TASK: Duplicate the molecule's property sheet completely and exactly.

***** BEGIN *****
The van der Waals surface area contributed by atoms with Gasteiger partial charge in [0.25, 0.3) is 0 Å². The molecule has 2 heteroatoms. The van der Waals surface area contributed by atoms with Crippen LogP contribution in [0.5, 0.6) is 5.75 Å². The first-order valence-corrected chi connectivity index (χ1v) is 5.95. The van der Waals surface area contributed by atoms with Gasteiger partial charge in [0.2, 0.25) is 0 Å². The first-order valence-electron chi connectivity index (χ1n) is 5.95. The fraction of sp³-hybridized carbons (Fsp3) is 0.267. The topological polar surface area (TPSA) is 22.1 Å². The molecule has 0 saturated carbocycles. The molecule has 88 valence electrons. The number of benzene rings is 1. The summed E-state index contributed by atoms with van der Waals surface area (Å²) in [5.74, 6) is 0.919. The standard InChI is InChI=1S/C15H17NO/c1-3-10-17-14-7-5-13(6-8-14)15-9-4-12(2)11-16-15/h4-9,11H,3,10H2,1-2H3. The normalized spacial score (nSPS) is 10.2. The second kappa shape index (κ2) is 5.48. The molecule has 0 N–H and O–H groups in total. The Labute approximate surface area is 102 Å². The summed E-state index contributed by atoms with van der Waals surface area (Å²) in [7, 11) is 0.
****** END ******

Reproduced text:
The van der Waals surface area contributed by atoms with Gasteiger partial charge in [0.25, 0.3) is 0 Å². The molecule has 2 heteroatoms. The van der Waals surface area contributed by atoms with Crippen LogP contribution in [0.5, 0.6) is 5.75 Å². The first-order valence-corrected chi connectivity index (χ1v) is 5.95. The van der Waals surface area contributed by atoms with Gasteiger partial charge in [0.2, 0.25) is 0 Å². The first-order valence-electron chi connectivity index (χ1n) is 5.95. The fraction of sp³-hybridized carbons (Fsp3) is 0.267. The topological polar surface area (TPSA) is 22.1 Å². The molecule has 0 saturated carbocycles. The molecule has 88 valence electrons. The number of benzene rings is 1. The summed E-state index contributed by atoms with van der Waals surface area (Å²) in [5.74, 6) is 0.919. The standard InChI is InChI=1S/C15H17NO/c1-3-10-17-14-7-5-13(6-8-14)15-9-4-12(2)11-16-15/h4-9,11H,3,10H2,1-2H3. The normalized spacial score (nSPS) is 10.2. The second kappa shape index (κ2) is 5.48. The molecule has 0 N–H and O–H groups in total. The Labute approximate surface area is 102 Å². The summed E-state index contributed by atoms with van der Waals surface area (Å²) in [7, 11) is 0.